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I guess one could say that I’m pretty used to the iMac now. Like I’ve done in previous posts, I’ll just give a bullet-list explanation of what I think so far:

  • It is amazingly thin and also alot lighter than the first released iMac G5’s.
  • Unfortunately, Blogger doesn’t seem to fully supported in Safari (I’m typing this in Camino).
  • Front Row is absolutely awesome. A little on the laggy side, but otherwise, it is extremely nice.
  • The built-in iSight cam is pretty nifty, although I haven’t really used it for much.
  • The noises the CD drive makes when it’s reading a disc are different than any other computer that I’ve used.
  • The L.E.D.’s are integrated into the material of the casing in such a way so that they aren’t visible. This is especially impressive with the sleep light.
  • Speaking of sleep; it actually works properly on this computer. I found that on our previous Dell, putting it to sleep was asking for trouble. When the computer would wake up, either certain applications wouldn’t load or I’d get a BSOD. Here, sleep always works. And it works fast.
  • As for speed, this machine blows every other computer I’ve used out of the water. It’s probably mostly due to the dual-core Intel Core Duo. Although a RAM upgrade is really needed.
  • I’ve used all of the iLife apps and each one of them are impressive. All of them let you easily do their respective tasks, but the true value is unlocked once you start making use of the integration.
  • Installing applications in OS X is quite interesting and actually pretty different from installing applications in Windows. In Windows you just use an installer which automatically puts all of the files where they need to be in order for the application to run. In Mac OS X, the application is downloaded as a disc image. Double-clicking on it automatically mounts it. Open it up and you’ll generally find just one application and a readme. At this point, all you have to do is just drag and drop the app to wherever you want on the hard-drive and then run it from there. That’s it. There’s no wizard or installer (although there are some large apps, like Office suites, that do have an installer); just drag and drop. However, there is a centralized location where it is recommended you put the applications (the Applications folder).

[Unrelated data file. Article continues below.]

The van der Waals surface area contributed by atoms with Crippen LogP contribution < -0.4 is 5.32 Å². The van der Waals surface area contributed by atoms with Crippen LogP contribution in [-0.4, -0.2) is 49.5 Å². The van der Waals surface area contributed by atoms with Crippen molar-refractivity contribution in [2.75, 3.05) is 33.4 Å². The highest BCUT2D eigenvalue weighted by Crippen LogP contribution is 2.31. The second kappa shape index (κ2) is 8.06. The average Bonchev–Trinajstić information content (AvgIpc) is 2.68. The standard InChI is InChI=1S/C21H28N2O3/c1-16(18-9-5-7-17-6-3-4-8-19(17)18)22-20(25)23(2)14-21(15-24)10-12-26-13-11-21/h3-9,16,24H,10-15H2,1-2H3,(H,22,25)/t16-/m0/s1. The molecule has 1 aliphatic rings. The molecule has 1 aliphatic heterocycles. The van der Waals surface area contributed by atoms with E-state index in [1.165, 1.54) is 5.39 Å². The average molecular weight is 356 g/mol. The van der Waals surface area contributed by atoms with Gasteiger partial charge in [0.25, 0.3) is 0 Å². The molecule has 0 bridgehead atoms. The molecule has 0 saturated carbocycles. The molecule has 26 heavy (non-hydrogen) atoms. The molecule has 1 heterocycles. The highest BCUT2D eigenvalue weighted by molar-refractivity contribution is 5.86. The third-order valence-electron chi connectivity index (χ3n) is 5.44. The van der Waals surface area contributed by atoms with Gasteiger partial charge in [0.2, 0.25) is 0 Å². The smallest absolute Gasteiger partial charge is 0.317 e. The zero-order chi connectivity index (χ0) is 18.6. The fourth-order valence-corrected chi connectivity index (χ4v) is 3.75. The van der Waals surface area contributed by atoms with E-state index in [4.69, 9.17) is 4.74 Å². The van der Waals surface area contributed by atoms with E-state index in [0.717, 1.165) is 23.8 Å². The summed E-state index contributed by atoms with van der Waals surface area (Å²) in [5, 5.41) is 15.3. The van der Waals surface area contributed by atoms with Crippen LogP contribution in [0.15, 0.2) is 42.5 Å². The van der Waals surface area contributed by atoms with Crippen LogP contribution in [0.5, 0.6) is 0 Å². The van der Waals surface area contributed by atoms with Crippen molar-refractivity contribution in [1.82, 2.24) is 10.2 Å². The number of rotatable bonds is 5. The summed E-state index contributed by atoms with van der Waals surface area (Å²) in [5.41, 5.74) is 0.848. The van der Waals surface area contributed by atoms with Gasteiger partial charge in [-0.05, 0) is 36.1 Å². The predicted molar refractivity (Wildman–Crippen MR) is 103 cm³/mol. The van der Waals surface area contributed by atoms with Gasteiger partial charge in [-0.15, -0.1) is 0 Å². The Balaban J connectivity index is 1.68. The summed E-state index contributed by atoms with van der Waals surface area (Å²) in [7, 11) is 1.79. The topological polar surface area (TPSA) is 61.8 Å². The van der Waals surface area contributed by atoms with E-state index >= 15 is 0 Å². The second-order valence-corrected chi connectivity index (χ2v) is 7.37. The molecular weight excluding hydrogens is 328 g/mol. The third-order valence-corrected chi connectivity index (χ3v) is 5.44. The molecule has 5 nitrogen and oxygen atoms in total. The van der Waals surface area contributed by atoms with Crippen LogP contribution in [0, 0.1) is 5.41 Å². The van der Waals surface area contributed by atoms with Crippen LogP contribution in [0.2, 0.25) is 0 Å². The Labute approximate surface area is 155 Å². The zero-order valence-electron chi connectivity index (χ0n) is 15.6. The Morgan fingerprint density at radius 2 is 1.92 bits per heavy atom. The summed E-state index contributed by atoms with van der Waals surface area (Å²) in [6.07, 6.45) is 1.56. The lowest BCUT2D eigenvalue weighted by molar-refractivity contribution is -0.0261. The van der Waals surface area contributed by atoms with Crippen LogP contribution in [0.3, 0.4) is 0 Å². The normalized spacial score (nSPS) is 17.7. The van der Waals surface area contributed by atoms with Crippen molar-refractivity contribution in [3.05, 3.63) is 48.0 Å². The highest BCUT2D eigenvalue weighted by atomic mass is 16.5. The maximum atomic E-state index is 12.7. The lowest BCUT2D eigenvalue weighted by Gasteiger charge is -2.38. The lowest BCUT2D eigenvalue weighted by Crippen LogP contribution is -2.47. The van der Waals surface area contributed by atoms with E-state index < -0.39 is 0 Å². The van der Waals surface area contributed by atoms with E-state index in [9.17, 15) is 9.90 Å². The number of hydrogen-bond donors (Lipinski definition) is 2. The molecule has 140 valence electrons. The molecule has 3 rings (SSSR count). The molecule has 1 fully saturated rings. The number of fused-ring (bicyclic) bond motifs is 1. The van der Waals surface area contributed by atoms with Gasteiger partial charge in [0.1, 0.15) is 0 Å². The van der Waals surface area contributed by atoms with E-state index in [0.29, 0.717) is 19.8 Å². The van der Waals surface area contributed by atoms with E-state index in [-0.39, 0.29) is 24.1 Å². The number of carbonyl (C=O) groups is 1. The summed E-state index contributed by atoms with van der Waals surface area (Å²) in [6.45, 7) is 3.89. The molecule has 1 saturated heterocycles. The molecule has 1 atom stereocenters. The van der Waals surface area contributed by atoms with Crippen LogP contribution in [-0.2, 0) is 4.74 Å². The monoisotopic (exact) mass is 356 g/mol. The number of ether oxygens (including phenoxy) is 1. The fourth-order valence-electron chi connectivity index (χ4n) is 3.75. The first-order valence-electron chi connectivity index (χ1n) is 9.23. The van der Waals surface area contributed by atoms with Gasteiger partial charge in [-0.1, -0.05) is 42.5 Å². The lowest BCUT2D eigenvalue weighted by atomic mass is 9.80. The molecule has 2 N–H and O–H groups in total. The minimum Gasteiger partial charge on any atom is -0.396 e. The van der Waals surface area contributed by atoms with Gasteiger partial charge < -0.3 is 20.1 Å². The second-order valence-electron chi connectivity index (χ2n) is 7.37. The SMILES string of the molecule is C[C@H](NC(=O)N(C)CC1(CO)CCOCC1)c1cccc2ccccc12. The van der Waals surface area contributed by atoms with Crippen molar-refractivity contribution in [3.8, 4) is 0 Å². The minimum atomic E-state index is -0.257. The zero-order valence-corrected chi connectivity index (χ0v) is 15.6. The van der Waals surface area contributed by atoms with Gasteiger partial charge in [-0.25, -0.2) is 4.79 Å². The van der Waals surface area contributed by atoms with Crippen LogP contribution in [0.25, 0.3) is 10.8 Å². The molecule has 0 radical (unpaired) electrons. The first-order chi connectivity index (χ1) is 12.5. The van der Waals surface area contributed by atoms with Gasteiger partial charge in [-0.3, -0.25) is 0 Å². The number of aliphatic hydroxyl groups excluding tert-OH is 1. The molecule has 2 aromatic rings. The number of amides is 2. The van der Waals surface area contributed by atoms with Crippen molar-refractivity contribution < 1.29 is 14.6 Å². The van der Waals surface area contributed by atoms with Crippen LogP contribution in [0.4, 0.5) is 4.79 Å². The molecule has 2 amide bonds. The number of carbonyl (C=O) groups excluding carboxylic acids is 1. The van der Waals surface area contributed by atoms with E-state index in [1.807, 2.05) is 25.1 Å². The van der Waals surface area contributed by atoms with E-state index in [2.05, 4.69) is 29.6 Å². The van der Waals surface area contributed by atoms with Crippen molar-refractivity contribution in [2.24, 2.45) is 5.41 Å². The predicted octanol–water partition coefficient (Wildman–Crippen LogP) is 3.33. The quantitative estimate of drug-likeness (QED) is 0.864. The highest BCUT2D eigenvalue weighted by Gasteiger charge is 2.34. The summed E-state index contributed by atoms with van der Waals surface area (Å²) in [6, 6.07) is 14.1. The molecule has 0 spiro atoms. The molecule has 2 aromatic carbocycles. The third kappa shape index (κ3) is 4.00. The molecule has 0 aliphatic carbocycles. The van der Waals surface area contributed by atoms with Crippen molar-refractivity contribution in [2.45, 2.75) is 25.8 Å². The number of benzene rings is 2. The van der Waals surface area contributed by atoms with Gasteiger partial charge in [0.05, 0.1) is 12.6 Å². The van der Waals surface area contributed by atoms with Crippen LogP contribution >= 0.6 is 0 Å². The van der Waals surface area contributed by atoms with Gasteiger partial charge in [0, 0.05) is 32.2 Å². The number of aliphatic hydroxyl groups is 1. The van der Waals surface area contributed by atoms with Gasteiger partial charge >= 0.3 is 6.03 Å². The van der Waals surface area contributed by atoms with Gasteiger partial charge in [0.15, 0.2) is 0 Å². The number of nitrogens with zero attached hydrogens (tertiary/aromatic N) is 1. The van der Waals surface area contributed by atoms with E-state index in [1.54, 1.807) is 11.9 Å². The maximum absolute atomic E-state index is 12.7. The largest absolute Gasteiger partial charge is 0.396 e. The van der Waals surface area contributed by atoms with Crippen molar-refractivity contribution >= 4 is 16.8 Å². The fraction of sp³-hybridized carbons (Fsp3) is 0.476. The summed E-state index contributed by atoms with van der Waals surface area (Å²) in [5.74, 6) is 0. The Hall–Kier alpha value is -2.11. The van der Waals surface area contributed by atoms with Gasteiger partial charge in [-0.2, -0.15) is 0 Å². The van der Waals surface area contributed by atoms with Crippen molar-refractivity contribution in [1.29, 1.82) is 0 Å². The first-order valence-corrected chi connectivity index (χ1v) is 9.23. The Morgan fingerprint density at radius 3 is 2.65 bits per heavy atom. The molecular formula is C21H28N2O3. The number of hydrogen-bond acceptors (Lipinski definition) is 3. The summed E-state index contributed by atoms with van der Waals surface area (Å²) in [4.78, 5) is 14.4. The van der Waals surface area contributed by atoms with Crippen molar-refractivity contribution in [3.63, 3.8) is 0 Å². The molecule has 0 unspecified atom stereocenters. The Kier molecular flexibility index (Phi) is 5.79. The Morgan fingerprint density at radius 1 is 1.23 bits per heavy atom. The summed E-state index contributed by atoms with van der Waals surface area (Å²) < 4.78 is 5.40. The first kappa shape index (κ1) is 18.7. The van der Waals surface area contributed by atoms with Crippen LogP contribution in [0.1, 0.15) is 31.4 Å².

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Written by Kumaran Vijayan

July 26, 2006 at 2:18 pm

Posted in Uncategorized

3 Responses

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  1. Huh, guess you’re not used to using a Mac… All the soft-ware related things are what I love so much about all of my computers (Even my crappy 496Mhz G3 iBook I’m typing this on).

    Have you tried using Boot Camp yet?

    MF

    July 26, 2006 at 8:42 pm

  2. The noises the CD drive makes when it’s reading a disc are different than any other computer that I’ve used.

    Can you explain this? I bought a CD Burner that makes virtually no noise when spinning (due to some little balls in it that balance it or something), but using my dad’s stock cd burner produces spin noises and reading noises…

    Also, I’m interested in the software part of things. How is navigation enhanced? Can you find what you need when you need it?

    I like the idea that there are little or no installers – I find that I don’t like not knowing what programs are doing to my computer (for obvious reasons).

    Jesse

    July 27, 2006 at 4:38 pm

  3. Sounds good so far! I totally had something else to say, but… I guess I forgot.

    Ben Anderman

    July 28, 2006 at 6:43 pm


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